The juggernaut called cricket keeps rolling
If asked to list three problems that affect cricket, the likely response will be excessive cricket, boring matches and commercial overkill, writes Amrit Mathur.
If asked to list three problems that affect cricket, the likely response will be excessive cricket, boring matches and commercial overkill.
Spectator interest in Tests, in most countries, is declining sharply and the recent ODIs even in cricket-starved in Bangladesh got a massive thumbs down from the spectators. Players, unable to cope with excessive demands on their bodies, get injured (occasionally 15 minutes before the toss, a feat achieved by Rohit Sharma in Nagpur), and some fast bowlers are rarely in the park for two games running.
Though the dangers to cricket are serious, a workable cure is yet to be discovered. What is a constant is that the show has to go on. As soon as the current series ends, India cricketers will rush into the Indian Premier League (IPL) and then the Twenty20 World Cup.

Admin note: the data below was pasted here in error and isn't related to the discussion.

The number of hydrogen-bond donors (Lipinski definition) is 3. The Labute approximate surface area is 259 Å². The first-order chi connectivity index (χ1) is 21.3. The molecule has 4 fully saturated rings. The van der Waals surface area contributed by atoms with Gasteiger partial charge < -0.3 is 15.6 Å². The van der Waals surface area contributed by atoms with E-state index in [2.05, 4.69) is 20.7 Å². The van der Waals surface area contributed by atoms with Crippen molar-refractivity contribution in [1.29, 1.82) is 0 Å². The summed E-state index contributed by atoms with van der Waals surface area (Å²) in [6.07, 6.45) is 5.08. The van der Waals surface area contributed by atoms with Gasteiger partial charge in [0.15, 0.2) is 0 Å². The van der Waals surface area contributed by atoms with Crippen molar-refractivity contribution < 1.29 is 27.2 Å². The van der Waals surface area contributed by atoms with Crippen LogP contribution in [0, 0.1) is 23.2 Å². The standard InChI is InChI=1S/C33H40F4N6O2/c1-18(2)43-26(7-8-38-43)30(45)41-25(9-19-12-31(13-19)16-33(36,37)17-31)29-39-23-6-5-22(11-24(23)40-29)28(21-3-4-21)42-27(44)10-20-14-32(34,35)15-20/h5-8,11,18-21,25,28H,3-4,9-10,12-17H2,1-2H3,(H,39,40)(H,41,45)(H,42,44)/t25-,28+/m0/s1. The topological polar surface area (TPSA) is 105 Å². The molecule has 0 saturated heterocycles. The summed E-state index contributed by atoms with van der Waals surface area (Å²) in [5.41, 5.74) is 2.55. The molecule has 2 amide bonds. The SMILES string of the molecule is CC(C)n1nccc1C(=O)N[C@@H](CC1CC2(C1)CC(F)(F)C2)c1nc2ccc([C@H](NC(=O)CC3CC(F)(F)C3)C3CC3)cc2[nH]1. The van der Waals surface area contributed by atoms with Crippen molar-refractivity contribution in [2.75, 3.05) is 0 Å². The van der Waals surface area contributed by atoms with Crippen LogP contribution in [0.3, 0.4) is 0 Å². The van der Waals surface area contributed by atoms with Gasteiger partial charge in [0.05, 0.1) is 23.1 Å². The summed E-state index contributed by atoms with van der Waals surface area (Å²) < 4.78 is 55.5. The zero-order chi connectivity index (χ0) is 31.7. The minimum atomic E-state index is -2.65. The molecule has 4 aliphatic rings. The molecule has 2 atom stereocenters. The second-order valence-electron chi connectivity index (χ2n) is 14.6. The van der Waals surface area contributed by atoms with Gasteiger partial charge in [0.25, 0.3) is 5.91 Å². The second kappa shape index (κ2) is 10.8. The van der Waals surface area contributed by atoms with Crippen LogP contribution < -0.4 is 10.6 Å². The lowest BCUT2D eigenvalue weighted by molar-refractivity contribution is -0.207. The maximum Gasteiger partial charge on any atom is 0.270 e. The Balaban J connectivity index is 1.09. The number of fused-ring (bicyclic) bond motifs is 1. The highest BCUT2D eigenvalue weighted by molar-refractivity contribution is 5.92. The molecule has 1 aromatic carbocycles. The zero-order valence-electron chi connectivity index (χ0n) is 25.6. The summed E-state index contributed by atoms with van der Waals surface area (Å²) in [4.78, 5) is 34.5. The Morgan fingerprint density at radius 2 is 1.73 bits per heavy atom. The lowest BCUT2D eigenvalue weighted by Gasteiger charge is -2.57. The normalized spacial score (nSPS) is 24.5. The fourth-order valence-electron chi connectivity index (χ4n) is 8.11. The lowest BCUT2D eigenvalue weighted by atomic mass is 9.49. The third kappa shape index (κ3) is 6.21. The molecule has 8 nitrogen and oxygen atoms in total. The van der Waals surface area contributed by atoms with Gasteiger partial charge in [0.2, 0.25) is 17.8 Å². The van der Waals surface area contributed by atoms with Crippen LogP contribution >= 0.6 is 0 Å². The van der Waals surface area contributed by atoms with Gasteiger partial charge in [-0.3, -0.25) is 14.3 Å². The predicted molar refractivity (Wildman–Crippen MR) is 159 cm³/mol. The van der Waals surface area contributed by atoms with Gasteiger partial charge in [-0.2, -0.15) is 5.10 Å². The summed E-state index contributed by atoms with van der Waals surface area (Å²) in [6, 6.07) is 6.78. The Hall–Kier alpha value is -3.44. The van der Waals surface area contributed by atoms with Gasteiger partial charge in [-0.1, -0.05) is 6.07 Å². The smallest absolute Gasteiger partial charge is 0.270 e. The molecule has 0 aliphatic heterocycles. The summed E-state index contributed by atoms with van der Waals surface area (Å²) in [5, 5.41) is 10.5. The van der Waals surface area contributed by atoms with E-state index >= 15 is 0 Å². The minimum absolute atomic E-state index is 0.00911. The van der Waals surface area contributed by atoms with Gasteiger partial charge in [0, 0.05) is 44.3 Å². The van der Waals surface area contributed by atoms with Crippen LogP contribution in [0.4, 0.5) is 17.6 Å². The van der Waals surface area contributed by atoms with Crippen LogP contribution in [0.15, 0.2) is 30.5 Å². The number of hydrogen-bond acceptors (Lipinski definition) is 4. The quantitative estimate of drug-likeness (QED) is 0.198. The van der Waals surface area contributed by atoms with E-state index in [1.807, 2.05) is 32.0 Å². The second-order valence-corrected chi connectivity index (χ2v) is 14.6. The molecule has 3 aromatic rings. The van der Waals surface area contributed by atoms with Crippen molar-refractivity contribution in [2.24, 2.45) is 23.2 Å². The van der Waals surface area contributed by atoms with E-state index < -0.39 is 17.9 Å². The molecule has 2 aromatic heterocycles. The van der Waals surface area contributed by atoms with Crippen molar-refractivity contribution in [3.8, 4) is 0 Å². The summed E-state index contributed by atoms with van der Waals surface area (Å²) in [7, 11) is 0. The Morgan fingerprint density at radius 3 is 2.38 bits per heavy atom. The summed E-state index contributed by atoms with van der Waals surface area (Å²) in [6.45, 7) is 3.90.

With cricket firmly in the fast forward mode, established ground rules are going for a toss. The concept of ‘home’, for instance, could soon disappear with matches played at neutral venues, except for India, who are assured of strong support whether they turn up in Bangalore or Berlin.
This move to extend the traditional boundaries is encouraged by a desire to seek new partners and monetize available commercial opportunities. Already, Pakistan and England have played in Dubai while New Zealand and Sri Lanka will travel to the United States of America this summer.
Soon cricket, like the Internet, will breach international boundaries and become a sport unfettered by geographical borders.
Inclusion in the Olympics could possibly be cricket’s giant leap. With more cricket being played, new talent gets fast-tracked and the system quickly promotes a Abhimanyu Mithun from club cricket to the India team, usually a long journey. Records are shattered in every game and each run scored and a wicket taken becomes a milestone. This then leads to intense debate and frenzied statistical comparison. Cricket is unstoppable and so is the debate about players because there is no agreement on what is the correct measure of greatness.